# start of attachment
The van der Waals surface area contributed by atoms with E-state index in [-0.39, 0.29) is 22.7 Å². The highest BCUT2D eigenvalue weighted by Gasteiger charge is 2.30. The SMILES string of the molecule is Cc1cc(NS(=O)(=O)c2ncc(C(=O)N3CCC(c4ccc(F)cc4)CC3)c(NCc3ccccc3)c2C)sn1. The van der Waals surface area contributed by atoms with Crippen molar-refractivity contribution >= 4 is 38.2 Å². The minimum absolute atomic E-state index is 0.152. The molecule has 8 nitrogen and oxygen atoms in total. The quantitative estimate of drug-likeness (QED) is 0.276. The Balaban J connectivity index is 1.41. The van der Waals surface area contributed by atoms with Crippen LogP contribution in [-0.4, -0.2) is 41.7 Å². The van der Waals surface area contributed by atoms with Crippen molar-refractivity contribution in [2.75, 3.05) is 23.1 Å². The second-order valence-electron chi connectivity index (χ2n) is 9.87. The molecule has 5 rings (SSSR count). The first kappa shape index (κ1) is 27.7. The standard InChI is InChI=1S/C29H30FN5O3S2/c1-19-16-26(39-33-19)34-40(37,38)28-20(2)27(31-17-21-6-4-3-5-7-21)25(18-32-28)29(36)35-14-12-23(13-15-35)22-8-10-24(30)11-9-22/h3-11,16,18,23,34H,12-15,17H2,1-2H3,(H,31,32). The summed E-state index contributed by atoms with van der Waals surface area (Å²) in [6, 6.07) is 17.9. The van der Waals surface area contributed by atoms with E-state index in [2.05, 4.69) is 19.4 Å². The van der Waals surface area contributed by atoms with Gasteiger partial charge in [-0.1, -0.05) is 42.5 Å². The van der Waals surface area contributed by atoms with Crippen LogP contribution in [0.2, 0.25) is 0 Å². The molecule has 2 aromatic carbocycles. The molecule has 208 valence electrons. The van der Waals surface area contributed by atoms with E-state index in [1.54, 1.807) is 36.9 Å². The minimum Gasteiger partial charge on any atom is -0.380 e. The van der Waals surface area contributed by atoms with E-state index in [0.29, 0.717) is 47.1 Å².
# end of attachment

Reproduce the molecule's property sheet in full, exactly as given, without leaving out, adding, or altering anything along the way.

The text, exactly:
The van der Waals surface area contributed by atoms with E-state index in [-0.39, 0.29) is 22.7 Å². The highest BCUT2D eigenvalue weighted by Gasteiger charge is 2.30. The SMILES string of the molecule is Cc1cc(NS(=O)(=O)c2ncc(C(=O)N3CCC(c4ccc(F)cc4)CC3)c(NCc3ccccc3)c2C)sn1. The van der Waals surface area contributed by atoms with Crippen molar-refractivity contribution >= 4 is 38.2 Å². The minimum absolute atomic E-state index is 0.152. The molecule has 8 nitrogen and oxygen atoms in total. The quantitative estimate of drug-likeness (QED) is 0.276. The Balaban J connectivity index is 1.41. The van der Waals surface area contributed by atoms with Crippen LogP contribution in [-0.4, -0.2) is 41.7 Å². The van der Waals surface area contributed by atoms with Crippen molar-refractivity contribution in [2.75, 3.05) is 23.1 Å². The second-order valence-electron chi connectivity index (χ2n) is 9.87. The molecule has 5 rings (SSSR count). The first kappa shape index (κ1) is 27.7. The standard InChI is InChI=1S/C29H30FN5O3S2/c1-19-16-26(39-33-19)34-40(37,38)28-20(2)27(31-17-21-6-4-3-5-7-21)25(18-32-28)29(36)35-14-12-23(13-15-35)22-8-10-24(30)11-9-22/h3-11,16,18,23,34H,12-15,17H2,1-2H3,(H,31,32). The summed E-state index contributed by atoms with van der Waals surface area (Å²) in [6, 6.07) is 17.9. The van der Waals surface area contributed by atoms with E-state index in [2.05, 4.69) is 19.4 Å². The van der Waals surface area contributed by atoms with Gasteiger partial charge in [-0.1, -0.05) is 42.5 Å². The van der Waals surface area contributed by atoms with Crippen LogP contribution in [0.2, 0.25) is 0 Å². The molecule has 2 aromatic carbocycles. The molecule has 208 valence electrons. The van der Waals surface area contributed by atoms with E-state index in [1.54, 1.807) is 36.9 Å². The minimum Gasteiger partial charge on any atom is -0.380 e. The van der Waals surface area contributed by atoms with E-state index in [0.29, 0.717) is 47.1 Å².